Decolonizing the Intersection: Black Male Studies as a Critique of Intersectionality’s Indebtedness to Subculture of Violence Theory

In Robert Beshara (ed.), Critical Psychology Praxis: Psychosocial Non-Alignment to Modernity/Coloniality. New York: pp. 132-154 (2021)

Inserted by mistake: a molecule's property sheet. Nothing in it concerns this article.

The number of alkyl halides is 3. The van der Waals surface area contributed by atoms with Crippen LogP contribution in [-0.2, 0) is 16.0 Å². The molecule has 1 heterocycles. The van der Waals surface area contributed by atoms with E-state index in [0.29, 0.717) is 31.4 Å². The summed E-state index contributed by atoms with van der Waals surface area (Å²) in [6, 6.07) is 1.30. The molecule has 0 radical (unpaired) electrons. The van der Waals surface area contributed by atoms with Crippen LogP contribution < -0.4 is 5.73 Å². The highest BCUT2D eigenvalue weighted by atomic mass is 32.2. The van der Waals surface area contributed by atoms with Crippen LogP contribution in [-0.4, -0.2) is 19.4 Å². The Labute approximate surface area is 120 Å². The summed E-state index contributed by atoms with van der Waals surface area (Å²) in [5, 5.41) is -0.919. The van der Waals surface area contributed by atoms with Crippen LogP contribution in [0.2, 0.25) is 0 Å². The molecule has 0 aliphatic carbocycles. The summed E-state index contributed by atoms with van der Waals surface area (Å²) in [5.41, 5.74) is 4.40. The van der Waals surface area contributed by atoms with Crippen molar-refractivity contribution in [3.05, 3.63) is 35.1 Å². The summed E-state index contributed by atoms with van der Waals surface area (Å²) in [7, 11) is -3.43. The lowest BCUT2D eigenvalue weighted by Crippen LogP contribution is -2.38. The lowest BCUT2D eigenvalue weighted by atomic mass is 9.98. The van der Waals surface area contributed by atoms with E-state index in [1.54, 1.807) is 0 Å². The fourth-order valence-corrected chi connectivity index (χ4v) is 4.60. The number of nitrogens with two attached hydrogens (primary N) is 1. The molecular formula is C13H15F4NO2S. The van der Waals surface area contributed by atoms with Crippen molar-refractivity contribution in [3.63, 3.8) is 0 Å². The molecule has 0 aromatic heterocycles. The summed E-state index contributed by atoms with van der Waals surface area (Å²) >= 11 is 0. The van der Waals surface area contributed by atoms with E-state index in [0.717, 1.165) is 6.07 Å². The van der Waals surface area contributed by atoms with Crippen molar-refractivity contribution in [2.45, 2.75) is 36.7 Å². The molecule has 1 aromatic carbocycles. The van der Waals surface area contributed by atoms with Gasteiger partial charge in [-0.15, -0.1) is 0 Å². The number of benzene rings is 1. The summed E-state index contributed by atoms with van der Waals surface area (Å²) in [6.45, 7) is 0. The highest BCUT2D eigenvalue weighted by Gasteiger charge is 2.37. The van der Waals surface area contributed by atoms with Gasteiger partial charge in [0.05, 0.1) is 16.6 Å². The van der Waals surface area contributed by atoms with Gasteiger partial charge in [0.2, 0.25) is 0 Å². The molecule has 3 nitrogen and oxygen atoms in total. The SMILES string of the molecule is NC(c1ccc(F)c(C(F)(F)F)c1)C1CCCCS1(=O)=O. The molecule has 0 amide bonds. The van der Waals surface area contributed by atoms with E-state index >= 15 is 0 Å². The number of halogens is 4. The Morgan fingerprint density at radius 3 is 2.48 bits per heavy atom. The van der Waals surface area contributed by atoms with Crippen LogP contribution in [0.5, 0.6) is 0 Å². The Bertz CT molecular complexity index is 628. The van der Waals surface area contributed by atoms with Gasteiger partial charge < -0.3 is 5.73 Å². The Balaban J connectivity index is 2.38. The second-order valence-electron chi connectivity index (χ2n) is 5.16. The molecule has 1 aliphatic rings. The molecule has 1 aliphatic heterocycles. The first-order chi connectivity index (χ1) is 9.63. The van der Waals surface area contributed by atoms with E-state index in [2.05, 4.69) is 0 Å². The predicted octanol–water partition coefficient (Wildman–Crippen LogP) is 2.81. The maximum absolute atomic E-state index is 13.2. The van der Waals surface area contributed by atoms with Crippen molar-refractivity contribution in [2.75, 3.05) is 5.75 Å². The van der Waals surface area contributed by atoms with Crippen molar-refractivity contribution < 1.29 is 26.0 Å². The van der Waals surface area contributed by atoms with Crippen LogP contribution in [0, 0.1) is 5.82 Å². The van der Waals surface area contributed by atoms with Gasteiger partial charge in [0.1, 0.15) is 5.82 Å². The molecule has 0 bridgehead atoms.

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Intersectionality has utilized various feminist theories that continue subculture of violence thinking about Black men and boys. While intersectional feminists often claim that intersectionality leads to a clearer social analysis of power and hierarchies throughout society and within groups, the categories and claims of intersectionality fail to distinguish themselves from previously racist theories that sought to explain race, class, and gender, based on subcultural values. This article is the first to interrogate the theories used to construct the gendered categories and the assumptions behind Black male positionality under intersectional analyses. Contrary to its promises for more liberated Black identities, intersectionality merely replicates the pseudo-science of racist criminology and presents decades old theories as cutting-edge gender analyses. In short, while intersectionality has allowed Black women to create nuanced experiences and epistemological accounts of Black womanhood, the very same theory has confined Black male experience to the perpetration of violence and defined Black manhood as lesser—merely the exemplification of white masculinity’s pathological excess.
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